Years later while Yusuf was in prison, the Fir’awn of Egypt had a dream which caused him much concern.

The King said, “I saw seven fat cows being eaten by seven thin cows; and seven green ears of wheat, and seven dried ones. O you elders, explain my dream to me if you can interpret the dream the dreams.”

They said, “This is probably a nonsense dream. We know nothing about the interpretation of dreams.”

Then the one who had been saved remembered after such a long time and said, “I tell you the interpretation thereof if you send me to Yusuf!”

As he was sent to the prison, he said, “Yusuf, my friend, explain to us seven fat cows being eaten by seven thin cows, and seven green ears of wheat, and seven dried ones, that I may return to the people, and let them know.”

Yusuf explained, “The dream means that the first seven years to come will be good years with good harvest, but the next seven years to follow will be bad years with famine and hunger.”

He then continued, “You will produce good crops for seven conservative years. When you harvest, you should store them in their ears, except for a minimum that you eat.”

Yusuf also said, “Then seven bad years will follow, and will exhaust what you had advanced for them, except for a little that may be left. After that, a year will come in which the people will prosper, and will again press (wine and oil).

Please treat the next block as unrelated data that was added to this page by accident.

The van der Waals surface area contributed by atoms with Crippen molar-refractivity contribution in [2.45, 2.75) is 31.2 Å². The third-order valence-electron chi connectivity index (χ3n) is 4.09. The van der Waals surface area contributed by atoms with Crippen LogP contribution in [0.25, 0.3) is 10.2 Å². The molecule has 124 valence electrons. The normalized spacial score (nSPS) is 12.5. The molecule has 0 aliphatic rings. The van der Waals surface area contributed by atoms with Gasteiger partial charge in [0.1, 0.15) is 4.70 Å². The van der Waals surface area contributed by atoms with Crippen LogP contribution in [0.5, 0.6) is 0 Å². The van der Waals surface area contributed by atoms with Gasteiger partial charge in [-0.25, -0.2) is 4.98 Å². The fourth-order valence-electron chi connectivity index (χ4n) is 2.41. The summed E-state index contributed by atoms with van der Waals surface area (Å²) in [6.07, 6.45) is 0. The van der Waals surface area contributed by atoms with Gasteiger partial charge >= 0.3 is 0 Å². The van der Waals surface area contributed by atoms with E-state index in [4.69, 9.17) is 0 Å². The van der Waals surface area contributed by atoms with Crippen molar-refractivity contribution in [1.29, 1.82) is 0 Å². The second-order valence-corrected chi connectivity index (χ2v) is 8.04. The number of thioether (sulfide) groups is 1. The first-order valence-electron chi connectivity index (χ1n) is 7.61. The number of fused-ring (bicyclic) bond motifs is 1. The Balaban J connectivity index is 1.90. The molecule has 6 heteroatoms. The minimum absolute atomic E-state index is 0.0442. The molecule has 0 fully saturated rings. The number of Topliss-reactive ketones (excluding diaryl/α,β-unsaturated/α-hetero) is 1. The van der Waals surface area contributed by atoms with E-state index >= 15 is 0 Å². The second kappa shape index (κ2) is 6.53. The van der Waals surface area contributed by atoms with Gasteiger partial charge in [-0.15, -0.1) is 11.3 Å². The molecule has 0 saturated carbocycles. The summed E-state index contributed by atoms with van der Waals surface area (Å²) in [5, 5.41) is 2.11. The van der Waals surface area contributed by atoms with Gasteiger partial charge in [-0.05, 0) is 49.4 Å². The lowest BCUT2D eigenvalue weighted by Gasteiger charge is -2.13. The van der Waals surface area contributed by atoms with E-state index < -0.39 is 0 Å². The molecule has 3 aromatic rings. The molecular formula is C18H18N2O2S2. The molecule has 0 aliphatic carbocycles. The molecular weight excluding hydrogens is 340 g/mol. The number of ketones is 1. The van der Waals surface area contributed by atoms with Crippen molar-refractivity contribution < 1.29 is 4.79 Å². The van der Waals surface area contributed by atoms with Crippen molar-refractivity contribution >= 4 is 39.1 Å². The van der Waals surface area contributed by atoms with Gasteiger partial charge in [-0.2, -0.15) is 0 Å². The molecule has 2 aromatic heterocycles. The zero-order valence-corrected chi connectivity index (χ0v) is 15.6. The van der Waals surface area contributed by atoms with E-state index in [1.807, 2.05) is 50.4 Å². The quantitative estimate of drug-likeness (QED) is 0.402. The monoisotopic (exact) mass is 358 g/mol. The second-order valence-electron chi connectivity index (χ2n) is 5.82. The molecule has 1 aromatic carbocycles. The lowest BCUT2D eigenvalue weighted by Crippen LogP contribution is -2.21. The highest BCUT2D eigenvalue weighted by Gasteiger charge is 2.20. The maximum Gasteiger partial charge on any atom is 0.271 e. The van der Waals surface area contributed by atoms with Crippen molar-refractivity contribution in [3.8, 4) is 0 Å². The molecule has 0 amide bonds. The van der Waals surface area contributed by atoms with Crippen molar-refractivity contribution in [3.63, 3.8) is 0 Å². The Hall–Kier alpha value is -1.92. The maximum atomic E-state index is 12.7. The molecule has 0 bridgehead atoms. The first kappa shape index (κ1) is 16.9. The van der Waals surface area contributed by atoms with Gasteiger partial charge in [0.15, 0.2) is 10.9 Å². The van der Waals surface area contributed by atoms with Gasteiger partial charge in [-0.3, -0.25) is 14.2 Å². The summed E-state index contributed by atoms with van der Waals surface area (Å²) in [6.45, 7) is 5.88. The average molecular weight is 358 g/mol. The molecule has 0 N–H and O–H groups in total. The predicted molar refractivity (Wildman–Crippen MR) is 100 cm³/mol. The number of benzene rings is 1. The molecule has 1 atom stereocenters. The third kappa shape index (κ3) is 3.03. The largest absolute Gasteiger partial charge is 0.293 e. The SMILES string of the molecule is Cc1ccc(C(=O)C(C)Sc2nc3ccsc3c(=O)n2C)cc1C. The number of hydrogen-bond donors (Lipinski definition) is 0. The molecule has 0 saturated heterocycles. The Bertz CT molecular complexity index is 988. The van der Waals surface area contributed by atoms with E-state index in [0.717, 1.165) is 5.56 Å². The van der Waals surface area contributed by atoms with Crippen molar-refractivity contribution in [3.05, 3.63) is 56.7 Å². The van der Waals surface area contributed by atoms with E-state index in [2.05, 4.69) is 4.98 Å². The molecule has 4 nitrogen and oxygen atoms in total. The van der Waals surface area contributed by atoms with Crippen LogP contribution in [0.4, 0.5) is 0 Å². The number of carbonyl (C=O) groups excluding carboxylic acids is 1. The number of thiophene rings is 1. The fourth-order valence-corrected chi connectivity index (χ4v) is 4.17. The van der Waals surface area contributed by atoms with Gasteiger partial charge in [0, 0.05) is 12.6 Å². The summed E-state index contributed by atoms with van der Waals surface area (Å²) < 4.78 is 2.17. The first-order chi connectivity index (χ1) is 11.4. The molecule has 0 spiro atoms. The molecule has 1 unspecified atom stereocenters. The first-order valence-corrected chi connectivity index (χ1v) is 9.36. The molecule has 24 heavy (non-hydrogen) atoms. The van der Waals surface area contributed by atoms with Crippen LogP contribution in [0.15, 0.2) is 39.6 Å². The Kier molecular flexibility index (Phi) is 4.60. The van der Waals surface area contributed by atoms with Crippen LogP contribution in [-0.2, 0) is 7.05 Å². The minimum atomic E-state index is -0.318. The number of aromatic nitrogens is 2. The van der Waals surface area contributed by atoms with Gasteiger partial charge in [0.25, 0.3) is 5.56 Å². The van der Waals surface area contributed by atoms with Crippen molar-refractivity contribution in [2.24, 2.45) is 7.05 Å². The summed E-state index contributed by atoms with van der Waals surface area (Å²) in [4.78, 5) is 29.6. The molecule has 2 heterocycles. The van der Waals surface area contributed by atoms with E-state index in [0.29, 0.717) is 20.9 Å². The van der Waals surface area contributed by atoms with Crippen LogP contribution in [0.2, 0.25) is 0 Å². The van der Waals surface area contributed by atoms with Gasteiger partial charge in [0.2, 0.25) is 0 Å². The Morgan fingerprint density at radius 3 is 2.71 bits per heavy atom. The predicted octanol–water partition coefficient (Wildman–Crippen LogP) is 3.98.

The King said, “Bring him to me!”

When the messenger went to him, Yusuf said, “Go back to your master and ask him about the women who cut their hands. My Lord is fully aware of their schemes.”

The King said, “What happened when you tried to seduce Yusuf?”

They said, “God forbid, we have not known of anything bad about him.”

The governor’s wife said, “Now the truth is manifest. I am the one who tried to seduce him. He had told the truth. Now he should know that I did not betray him in his absence. God does not bless the schemes of the betrayers.”

She continued, “I claim no innocence for myself. Surely, the self advocates evil, except for those blessed by my Lord. My Lord is forgiver, merciful.”

The King said, “Bring him to me, to have him work for me.”

When the King talked to Yusuf, he said, “As of now, you are our trusted confidant.”

Yusuf said, “Put me in charge of the treasury. I am an experienced treasurer.”

The King made him the treasurer and inspector of Egypt’s storage chambers.

At that time, Yusuf was thirty years old.

After the King appointed him treasurer, Yusuf married the governor’s wife who became widow.

Not long after that, Yusuf met and forgave his ten brothers who betrayed and sold him as a slave. He was also reunited with his father Ya’qub and younger brother Benyamin, and he invited his whole family to live in Egypt.

God establish Yusuf in the land of Egypt, ruling therein as he pleased. God endowed him with mercy, and He never neglected to reward the righteous.


Financial Lessons of the Story:

  1. Trust in God (tawakkal ‘alallah) at all times.
  2. Preservation of one’s self-esteem and personal integrity.
  3. Utilization of one’s energy and talent to earn for a living.
  4. Identification of one’s niche – what one can do best and passionate of;
  5. Maintenance of one’s network of friends, co-workers, and relatives.
  6. Importance of saving in facing any emergency in the future.


Longest Verse of the Qur’an

Longest Verse of the Qur'an

The longest verse (ayah) of the Qur’an is not about ritual prayer (salah) or fasting (sawm); neither is it about Hajj pilgrimage or jihad.

It is about contracting a loan and dealing with money matters.